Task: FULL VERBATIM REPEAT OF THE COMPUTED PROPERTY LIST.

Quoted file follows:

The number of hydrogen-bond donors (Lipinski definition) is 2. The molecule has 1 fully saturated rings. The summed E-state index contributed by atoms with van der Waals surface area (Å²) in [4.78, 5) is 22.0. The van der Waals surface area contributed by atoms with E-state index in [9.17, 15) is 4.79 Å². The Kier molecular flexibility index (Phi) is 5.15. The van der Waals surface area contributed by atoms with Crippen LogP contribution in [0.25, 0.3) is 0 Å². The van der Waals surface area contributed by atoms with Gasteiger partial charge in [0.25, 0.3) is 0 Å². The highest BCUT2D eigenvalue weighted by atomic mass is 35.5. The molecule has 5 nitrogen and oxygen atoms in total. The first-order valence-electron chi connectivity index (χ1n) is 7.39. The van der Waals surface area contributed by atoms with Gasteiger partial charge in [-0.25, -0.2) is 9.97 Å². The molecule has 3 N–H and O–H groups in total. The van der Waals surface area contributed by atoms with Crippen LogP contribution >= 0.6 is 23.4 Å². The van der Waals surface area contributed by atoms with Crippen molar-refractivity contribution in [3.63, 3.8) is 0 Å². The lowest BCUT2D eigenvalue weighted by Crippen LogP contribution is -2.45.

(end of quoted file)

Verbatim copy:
The number of hydrogen-bond donors (Lipinski definition) is 2. The molecule has 1 fully saturated rings. The summed E-state index contributed by atoms with van der Waals surface area (Å²) in [4.78, 5) is 22.0. The van der Waals surface area contributed by atoms with E-state index in [9.17, 15) is 4.79 Å². The Kier molecular flexibility index (Phi) is 5.15. The van der Waals surface area contributed by atoms with Crippen LogP contribution in [0.25, 0.3) is 0 Å². The van der Waals surface area contributed by atoms with Gasteiger partial charge in [0.25, 0.3) is 0 Å². The highest BCUT2D eigenvalue weighted by atomic mass is 35.5. The molecule has 5 nitrogen and oxygen atoms in total. The first-order valence-electron chi connectivity index (χ1n) is 7.39. The van der Waals surface area contributed by atoms with Gasteiger partial charge in [-0.25, -0.2) is 9.97 Å². The molecule has 3 N–H and O–H groups in total. The van der Waals surface area contributed by atoms with Crippen LogP contribution >= 0.6 is 23.4 Å². The van der Waals surface area contributed by atoms with Crippen molar-refractivity contribution in [3.63, 3.8) is 0 Å². The lowest BCUT2D eigenvalue weighted by Crippen LogP contribution is -2.45.